Clearly this is something of an assassination love fest because it's obvious that Mary can also be a trained assassin and it means nothing, literally nothing, to the overarching plot arc. Assassins are the new black.

The writers of this show have lost their way. In the beginning it had a foot in the original series with just enough PLAUSIBLE plot to carry us through an fascinating character arc. By the end of season three we have insanely improbably plots that don't make any sense, and character arcs that equally don't make sense. Plus they commit the worse possible gaffe of all. They make Sherlock stupid.

Thursday, January 16, 2014

Entitlement on the Menu

Okay, I don't follow a ton of sites, but I have a feedly "feed," and in addition to those celebrity gossip sites that I'm too embarrassed to mention (but follow diligently, my bad), everything else is sort of a mishmash of interests. And in the past two days a couple of the sites that I follow (on very different subjects) have experienced what is increasingly common: a verbal scorching of earth toward the person writing the blog. One was a REALLY rude attack in the comments section of this blog, and the second was mentioned in the blog itself, as a "Wow, am I doing something wrong because someone just reamed me another one for what I'm doing lately?" She was looking for confirmation that her latest sets of posts were okay. Mob mentality, hello, you are vile.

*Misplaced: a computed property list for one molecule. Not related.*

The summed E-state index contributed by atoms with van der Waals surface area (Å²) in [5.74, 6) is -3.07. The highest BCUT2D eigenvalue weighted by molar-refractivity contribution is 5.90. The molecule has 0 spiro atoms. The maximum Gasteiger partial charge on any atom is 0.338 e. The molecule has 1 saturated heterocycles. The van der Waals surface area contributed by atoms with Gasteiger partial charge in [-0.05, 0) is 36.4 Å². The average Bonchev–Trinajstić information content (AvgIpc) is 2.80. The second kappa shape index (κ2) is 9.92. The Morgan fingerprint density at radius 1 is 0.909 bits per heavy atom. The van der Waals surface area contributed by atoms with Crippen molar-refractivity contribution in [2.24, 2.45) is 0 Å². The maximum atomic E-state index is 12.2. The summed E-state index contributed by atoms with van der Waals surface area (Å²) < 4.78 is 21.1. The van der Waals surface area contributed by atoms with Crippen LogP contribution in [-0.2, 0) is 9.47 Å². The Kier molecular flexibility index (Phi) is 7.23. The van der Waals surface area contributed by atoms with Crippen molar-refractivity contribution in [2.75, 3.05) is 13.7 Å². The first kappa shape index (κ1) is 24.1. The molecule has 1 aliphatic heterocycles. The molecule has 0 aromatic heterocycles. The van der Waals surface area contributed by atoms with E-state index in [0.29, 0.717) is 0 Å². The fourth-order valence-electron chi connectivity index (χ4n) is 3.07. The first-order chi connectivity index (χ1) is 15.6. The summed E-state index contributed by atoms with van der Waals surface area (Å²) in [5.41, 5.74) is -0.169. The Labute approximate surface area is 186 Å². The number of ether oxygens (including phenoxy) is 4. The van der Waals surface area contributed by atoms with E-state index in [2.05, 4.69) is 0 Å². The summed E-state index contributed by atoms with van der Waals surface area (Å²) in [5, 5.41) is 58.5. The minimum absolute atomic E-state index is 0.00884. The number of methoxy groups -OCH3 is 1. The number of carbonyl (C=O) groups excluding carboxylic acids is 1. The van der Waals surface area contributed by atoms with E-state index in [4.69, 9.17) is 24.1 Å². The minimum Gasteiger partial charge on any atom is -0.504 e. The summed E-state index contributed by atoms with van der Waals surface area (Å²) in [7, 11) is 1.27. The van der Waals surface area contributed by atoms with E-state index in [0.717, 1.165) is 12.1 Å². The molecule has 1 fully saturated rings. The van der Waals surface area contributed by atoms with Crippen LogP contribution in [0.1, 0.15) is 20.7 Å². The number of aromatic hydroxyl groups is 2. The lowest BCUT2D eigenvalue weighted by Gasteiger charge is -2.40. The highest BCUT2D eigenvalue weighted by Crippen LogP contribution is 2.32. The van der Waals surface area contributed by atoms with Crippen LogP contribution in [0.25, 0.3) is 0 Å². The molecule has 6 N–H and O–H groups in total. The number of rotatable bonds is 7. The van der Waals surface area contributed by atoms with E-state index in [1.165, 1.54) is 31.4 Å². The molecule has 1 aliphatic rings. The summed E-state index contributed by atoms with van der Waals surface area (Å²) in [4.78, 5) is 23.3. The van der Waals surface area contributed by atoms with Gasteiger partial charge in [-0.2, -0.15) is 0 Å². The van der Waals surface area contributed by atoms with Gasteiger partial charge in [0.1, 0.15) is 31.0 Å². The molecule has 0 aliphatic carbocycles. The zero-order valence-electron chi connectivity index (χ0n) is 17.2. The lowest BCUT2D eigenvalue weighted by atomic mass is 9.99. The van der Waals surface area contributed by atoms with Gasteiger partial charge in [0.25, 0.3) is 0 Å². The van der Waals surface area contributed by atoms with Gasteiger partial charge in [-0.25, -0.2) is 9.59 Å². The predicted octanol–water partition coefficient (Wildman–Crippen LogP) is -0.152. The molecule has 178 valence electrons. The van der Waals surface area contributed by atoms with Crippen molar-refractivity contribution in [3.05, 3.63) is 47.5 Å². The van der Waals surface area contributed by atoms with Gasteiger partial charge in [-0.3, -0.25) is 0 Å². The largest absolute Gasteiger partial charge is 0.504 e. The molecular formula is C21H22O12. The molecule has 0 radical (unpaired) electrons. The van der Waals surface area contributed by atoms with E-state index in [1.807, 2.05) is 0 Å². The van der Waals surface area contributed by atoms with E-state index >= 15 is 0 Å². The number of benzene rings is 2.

As much as I love the Internet, I do not like that really fantastic sense of entitlement that has erupted. The smug assurance that being anonymous allows you to say hateful things. That the idea that anyone on the Internet is there to feed YOU. Amuse YOU. And if the YOU isn't fed exactly the way they want to be fed, then YOU are outraged. It's entitlement on steroids.

There are so many things that are wrong with this attitude, but the one that just twists my knickers into knots is the idea that no one else matters, not even the writer. That other people who are part of this experience as well (not even taking into account the validity of someone posting whatever in the damn hell they want to post) is thoroughly ignored. There is no idea that, hey, this didn't appeal, or this blogger is getting stale, or this really isn't my cup of tea any more, why don't we quietly just NOT FOLLOW THAT BLOGGER. No, it's all in service of the reader--the one reader. It's their playground, they want to pull the strings, the writer and followers do not have any agency in this dynamic. The writer must amuse ME. Cater to ME. FEEEEEEDDDD MMMMEEEEEEEE!

I ran across this on amazon when I posted Pen and Prejudice. Someone wrote a one-star review that chastised me for not writing an extension of the original. I had the nerve to set the novel in the present day. This is clearly spelled out in the description of the novel, and if this person had bothered to take 30 seconds to read the description, then they wouldn't find themselves in a world they didn't want to inhabit for three hours.